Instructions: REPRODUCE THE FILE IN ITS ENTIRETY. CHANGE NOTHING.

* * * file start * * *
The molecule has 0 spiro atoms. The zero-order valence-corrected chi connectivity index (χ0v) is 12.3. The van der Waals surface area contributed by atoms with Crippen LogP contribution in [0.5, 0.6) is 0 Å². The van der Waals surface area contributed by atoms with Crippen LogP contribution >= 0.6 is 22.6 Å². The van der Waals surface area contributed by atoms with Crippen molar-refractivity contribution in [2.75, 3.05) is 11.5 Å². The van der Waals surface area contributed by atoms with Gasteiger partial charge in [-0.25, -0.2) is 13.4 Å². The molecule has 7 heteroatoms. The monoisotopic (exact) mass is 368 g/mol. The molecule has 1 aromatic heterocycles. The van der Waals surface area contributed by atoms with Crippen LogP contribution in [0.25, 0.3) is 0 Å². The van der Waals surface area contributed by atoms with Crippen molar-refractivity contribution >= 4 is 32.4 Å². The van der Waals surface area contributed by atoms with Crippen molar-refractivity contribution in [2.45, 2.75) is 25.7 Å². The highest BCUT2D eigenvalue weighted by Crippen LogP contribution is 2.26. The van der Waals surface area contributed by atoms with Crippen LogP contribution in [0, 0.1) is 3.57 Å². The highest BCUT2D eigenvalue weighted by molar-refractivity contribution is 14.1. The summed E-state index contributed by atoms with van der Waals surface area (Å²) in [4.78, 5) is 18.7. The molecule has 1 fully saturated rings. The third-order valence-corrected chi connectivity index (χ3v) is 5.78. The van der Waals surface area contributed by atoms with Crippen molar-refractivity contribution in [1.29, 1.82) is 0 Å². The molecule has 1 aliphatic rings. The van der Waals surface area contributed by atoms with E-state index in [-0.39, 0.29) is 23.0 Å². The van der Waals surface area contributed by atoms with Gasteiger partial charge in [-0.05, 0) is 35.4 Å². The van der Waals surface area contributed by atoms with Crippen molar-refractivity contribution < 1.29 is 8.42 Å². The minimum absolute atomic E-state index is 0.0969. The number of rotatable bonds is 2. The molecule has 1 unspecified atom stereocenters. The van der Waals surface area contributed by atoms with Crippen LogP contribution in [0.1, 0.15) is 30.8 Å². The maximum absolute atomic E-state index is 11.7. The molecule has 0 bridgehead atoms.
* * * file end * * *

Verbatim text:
The molecule has 0 spiro atoms. The zero-order valence-corrected chi connectivity index (χ0v) is 12.3. The van der Waals surface area contributed by atoms with Crippen LogP contribution in [0.5, 0.6) is 0 Å². The van der Waals surface area contributed by atoms with Crippen LogP contribution >= 0.6 is 22.6 Å². The van der Waals surface area contributed by atoms with Crippen molar-refractivity contribution in [2.75, 3.05) is 11.5 Å². The van der Waals surface area contributed by atoms with Gasteiger partial charge in [-0.25, -0.2) is 13.4 Å². The molecule has 7 heteroatoms. The monoisotopic (exact) mass is 368 g/mol. The molecule has 1 aromatic heterocycles. The van der Waals surface area contributed by atoms with Crippen LogP contribution in [0.25, 0.3) is 0 Å². The van der Waals surface area contributed by atoms with Crippen molar-refractivity contribution >= 4 is 32.4 Å². The van der Waals surface area contributed by atoms with Crippen molar-refractivity contribution in [2.45, 2.75) is 25.7 Å². The highest BCUT2D eigenvalue weighted by Crippen LogP contribution is 2.26. The van der Waals surface area contributed by atoms with Crippen LogP contribution in [0, 0.1) is 3.57 Å². The highest BCUT2D eigenvalue weighted by molar-refractivity contribution is 14.1. The summed E-state index contributed by atoms with van der Waals surface area (Å²) in [4.78, 5) is 18.7. The molecule has 1 fully saturated rings. The third-order valence-corrected chi connectivity index (χ3v) is 5.78. The van der Waals surface area contributed by atoms with Crippen molar-refractivity contribution in [1.29, 1.82) is 0 Å². The molecule has 1 aliphatic rings. The van der Waals surface area contributed by atoms with E-state index in [-0.39, 0.29) is 23.0 Å². The van der Waals surface area contributed by atoms with Gasteiger partial charge in [-0.05, 0) is 35.4 Å². The van der Waals surface area contributed by atoms with Crippen molar-refractivity contribution < 1.29 is 8.42 Å². The minimum absolute atomic E-state index is 0.0969. The number of rotatable bonds is 2. The molecule has 1 unspecified atom stereocenters. The van der Waals surface area contributed by atoms with Crippen LogP contribution in [0.1, 0.15) is 30.8 Å². The maximum absolute atomic E-state index is 11.7. The molecule has 0 bridgehead atoms.